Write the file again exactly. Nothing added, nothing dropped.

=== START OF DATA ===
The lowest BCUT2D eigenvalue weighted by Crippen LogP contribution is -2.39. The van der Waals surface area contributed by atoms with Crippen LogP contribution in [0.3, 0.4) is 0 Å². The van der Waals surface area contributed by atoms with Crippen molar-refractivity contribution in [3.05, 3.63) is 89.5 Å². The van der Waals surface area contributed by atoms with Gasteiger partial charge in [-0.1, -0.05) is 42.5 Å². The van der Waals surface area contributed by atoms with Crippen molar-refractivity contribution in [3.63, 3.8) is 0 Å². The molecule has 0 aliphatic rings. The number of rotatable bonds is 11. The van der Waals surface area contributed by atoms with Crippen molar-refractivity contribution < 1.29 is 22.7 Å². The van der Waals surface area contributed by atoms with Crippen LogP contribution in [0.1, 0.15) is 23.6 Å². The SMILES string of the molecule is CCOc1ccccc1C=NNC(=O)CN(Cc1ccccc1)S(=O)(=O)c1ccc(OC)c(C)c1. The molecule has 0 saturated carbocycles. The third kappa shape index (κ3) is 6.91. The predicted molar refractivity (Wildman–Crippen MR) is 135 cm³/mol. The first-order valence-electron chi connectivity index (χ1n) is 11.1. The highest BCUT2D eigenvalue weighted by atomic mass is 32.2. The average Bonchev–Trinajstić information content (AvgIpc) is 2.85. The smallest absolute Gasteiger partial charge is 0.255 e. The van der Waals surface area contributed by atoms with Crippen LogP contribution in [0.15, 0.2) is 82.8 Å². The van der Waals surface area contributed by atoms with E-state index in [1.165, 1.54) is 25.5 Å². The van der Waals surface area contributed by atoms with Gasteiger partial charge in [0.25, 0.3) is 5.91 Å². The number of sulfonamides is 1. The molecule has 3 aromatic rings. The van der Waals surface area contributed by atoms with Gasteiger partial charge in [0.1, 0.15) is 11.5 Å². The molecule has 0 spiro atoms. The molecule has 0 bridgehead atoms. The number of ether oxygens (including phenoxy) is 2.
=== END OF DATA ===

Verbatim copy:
The lowest BCUT2D eigenvalue weighted by Crippen LogP contribution is -2.39. The van der Waals surface area contributed by atoms with Crippen LogP contribution in [0.3, 0.4) is 0 Å². The van der Waals surface area contributed by atoms with Crippen molar-refractivity contribution in [3.05, 3.63) is 89.5 Å². The van der Waals surface area contributed by atoms with Gasteiger partial charge in [-0.1, -0.05) is 42.5 Å². The van der Waals surface area contributed by atoms with Crippen molar-refractivity contribution in [3.63, 3.8) is 0 Å². The molecule has 0 aliphatic rings. The number of rotatable bonds is 11. The van der Waals surface area contributed by atoms with Crippen molar-refractivity contribution < 1.29 is 22.7 Å². The van der Waals surface area contributed by atoms with Crippen LogP contribution in [0.1, 0.15) is 23.6 Å². The SMILES string of the molecule is CCOc1ccccc1C=NNC(=O)CN(Cc1ccccc1)S(=O)(=O)c1ccc(OC)c(C)c1. The molecule has 0 saturated carbocycles. The third kappa shape index (κ3) is 6.91. The predicted molar refractivity (Wildman–Crippen MR) is 135 cm³/mol. The first-order valence-electron chi connectivity index (χ1n) is 11.1. The highest BCUT2D eigenvalue weighted by atomic mass is 32.2. The average Bonchev–Trinajstić information content (AvgIpc) is 2.85. The smallest absolute Gasteiger partial charge is 0.255 e. The van der Waals surface area contributed by atoms with Crippen LogP contribution in [0.15, 0.2) is 82.8 Å². The van der Waals surface area contributed by atoms with E-state index in [1.165, 1.54) is 25.5 Å². The van der Waals surface area contributed by atoms with Gasteiger partial charge in [0.25, 0.3) is 5.91 Å². The number of sulfonamides is 1. The molecule has 3 aromatic rings. The van der Waals surface area contributed by atoms with Gasteiger partial charge in [0.1, 0.15) is 11.5 Å². The molecule has 0 spiro atoms. The molecule has 0 bridgehead atoms. The number of ether oxygens (including phenoxy) is 2.